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A Case for a Messy Garden

There are many things that can be said for my vegetable garden; however, neat is not one of them. I prescribe to what can be described as the “messy garden” school of thought. No organized, tidy rows, no single locations for a single variety of vegetables or crop, nothing marked or signed… weeds abound and there is a minefield of holes and trenches left by my running battles with pocket gophers.

A Case for a Messy Garden

Not having neat rows or a single location for a specific kind of vegetable provides advantages by maximizing minor differences in soils and microclimate (sunlight, temperature, cold air drainage, etc.) that favor some varieties over others. In this way, I am constantly testing what varieties of what vegetables grow more abundantly in one location over another.


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Planting like this prevents nasty little bugs from getting the upper hand and wiping out my entire crop of radishes, tomatoes or cabbages. Varieties of vegetables will grow at different rates due to differences in temperature and light, often extending my harvest of seasonally sensitive plants throughout the entire summer. In this way—by experimentation—I learn what site and soil characteristics work best for any given crop.

A weedy garden is not a problem for me. Of course, I weed where necessary—in and around the crops—but most everything else can remain growing where it is. Weeds provide habitats for beneficial wildlife, food, and cover for a variety of birds, erosion control, organic matter for soil productivity and much-needed compost and mulch.

Robins are welcome in my garden! In the last four years, while other gardens have been devastated by grasshoppers, mine has been relatively free of them—and pests in general—thanks to the robins and other birds that benefit from the weeds and such. The occasional mule deer seem to prefer my so-called weeds over my prized vegetables, although they did show a liking to my grapes this year.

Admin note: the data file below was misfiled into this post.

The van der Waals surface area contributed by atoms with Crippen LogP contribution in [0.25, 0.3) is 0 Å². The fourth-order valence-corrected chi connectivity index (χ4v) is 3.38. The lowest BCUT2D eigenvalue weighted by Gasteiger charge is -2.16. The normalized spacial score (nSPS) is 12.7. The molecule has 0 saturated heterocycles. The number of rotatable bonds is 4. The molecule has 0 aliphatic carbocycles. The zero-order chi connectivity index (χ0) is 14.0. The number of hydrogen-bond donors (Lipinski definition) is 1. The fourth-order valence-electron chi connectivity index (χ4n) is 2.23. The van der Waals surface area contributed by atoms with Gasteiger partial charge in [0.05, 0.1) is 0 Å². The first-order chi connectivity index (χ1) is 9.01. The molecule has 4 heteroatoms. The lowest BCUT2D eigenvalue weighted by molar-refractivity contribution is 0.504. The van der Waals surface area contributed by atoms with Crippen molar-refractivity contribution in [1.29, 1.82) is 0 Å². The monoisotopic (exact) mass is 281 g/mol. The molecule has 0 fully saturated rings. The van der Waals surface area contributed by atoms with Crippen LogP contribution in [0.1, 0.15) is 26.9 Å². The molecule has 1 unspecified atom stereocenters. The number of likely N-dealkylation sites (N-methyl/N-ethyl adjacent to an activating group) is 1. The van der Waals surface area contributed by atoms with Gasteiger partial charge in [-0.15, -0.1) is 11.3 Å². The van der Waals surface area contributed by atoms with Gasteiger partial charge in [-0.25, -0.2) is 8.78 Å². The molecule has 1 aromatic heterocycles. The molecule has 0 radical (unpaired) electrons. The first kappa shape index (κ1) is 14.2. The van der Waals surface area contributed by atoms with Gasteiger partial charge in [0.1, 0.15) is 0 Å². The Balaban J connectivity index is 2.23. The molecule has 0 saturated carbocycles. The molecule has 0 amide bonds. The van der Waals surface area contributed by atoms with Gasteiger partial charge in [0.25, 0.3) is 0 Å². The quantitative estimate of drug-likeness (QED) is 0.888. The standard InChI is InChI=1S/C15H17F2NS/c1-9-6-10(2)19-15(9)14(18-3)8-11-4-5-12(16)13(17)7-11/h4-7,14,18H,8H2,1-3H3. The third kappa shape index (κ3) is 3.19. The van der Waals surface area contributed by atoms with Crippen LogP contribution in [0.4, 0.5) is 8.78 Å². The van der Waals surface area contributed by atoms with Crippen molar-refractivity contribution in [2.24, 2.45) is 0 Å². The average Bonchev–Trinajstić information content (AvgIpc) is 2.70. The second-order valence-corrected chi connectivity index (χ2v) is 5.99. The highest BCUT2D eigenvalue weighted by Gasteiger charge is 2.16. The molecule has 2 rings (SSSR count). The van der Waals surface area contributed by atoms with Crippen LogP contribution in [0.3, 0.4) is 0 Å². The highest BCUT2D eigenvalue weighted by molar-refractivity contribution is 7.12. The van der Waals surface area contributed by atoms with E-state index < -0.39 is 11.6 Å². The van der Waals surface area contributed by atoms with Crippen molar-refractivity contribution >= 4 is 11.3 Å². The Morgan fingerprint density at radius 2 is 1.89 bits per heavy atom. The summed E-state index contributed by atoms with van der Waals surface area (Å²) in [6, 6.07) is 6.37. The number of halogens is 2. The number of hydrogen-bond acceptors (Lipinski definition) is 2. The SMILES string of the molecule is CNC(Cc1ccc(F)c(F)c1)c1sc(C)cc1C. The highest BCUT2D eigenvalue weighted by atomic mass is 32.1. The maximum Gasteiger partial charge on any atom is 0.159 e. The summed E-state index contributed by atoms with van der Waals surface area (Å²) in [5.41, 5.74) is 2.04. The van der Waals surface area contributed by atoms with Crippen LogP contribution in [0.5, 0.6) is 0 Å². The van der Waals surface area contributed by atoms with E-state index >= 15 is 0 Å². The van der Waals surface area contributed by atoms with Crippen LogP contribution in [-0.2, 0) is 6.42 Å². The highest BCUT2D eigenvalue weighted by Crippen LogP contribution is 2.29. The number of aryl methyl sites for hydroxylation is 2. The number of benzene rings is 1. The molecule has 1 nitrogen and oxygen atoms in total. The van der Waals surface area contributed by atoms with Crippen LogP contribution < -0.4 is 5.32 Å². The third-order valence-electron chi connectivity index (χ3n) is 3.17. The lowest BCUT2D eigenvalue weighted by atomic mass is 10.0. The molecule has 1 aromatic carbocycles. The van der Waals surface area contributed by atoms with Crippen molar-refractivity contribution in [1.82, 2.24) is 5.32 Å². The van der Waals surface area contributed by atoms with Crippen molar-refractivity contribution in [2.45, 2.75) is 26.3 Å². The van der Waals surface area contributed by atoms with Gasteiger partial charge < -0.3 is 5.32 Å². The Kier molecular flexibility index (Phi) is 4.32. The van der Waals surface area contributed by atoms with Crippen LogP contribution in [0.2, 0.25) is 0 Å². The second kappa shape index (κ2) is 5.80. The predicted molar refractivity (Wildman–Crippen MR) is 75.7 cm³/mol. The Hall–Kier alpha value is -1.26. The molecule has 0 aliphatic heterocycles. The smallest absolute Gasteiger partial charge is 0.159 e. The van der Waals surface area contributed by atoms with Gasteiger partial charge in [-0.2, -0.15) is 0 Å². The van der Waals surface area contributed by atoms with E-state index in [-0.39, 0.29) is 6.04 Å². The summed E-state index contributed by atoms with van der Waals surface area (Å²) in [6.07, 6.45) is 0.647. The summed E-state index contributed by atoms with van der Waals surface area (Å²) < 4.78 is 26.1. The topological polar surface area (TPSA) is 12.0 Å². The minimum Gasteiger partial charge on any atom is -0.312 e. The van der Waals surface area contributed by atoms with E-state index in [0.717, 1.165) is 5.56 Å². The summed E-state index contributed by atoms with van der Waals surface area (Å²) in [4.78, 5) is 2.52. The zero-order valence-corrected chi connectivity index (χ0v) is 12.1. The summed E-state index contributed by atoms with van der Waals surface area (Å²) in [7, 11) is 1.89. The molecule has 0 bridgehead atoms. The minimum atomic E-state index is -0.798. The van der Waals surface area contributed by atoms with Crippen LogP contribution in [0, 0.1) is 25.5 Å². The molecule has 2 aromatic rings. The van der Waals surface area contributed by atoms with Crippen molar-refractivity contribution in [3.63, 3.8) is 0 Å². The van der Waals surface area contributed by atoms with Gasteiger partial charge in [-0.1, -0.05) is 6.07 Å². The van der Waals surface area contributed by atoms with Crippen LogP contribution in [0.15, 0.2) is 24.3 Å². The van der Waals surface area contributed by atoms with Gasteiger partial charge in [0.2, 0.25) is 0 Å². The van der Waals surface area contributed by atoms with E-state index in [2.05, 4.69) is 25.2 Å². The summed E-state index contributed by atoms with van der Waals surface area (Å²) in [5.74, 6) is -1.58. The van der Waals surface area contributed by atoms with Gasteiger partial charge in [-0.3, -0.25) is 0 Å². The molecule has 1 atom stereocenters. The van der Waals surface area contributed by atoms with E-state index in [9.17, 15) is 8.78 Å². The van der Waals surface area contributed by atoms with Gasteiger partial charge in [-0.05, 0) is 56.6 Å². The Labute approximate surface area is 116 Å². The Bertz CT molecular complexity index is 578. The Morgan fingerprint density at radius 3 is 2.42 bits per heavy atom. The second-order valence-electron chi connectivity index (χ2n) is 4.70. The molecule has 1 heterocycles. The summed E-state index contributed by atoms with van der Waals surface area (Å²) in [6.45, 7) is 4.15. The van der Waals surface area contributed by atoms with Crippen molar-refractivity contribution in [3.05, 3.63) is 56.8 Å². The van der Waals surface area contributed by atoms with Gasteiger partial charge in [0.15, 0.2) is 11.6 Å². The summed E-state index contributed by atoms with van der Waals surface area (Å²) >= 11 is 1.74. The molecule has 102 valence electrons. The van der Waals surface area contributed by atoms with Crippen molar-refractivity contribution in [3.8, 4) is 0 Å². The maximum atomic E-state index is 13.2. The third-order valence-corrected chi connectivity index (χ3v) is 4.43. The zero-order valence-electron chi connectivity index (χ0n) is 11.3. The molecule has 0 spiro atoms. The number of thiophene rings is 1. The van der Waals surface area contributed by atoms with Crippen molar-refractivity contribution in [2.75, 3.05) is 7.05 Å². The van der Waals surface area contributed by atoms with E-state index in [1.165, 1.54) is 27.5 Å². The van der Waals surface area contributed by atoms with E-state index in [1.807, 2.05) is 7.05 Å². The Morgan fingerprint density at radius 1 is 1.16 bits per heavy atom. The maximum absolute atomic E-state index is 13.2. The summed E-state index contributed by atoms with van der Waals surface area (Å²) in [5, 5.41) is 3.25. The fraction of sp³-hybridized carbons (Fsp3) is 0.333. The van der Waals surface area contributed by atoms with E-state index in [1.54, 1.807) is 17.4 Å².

As for not having signed to identify my crops and all the holes left by me rather than gophers—well, it keeps me on my toes. You can’t weed just any seedling when you’re not sure if it’s a weed or a volunteer herb, and manually harassing pocket gophers and setting traps instead of using bait provides for deep tillage of the soil and a poison-free garden.

I grow several varieties of leaf lettuce and spinach, snow and sugar peas, a variety of beans, kale, Chinese cabbage, tomatoes, potatoes, onions, broccoli, celery, horseradish, chamomile tea and more. My garden’s weeds include garden dill and cilantro, numerous native wildflowers and grasses, and a few dubious non-natives like bindweed, downy brome and a knapweed-looking thing that both deer and gophers enjoy.

At 7,200 feet above sea level in the Jemez Mountains of northern New Mexico, my garden grows in very heavy clay soil, with cool nights and a very short growing season. Most of what I plant—capable of growing at this elevation and climate—does well.

Believe me, I don’t suggest that everyone keep his garden as I do. I have friends who have fine, very productive vegetable gardens, with neat rows, everything marked and well-weeded. Due to some odd personality quirk, they could never allow their gardens to look as untidy mine. They do, however, marvel at how productive mine is. Next year I will experiment, as I did this year, by adding new crops and varieties to my growing but messy garden.

Please comment below on your garden. What do you plant? What kind of soil and climate do you have? What pests are a problem? What natural methods do you use to help things grow? Any tips for other gardeners?

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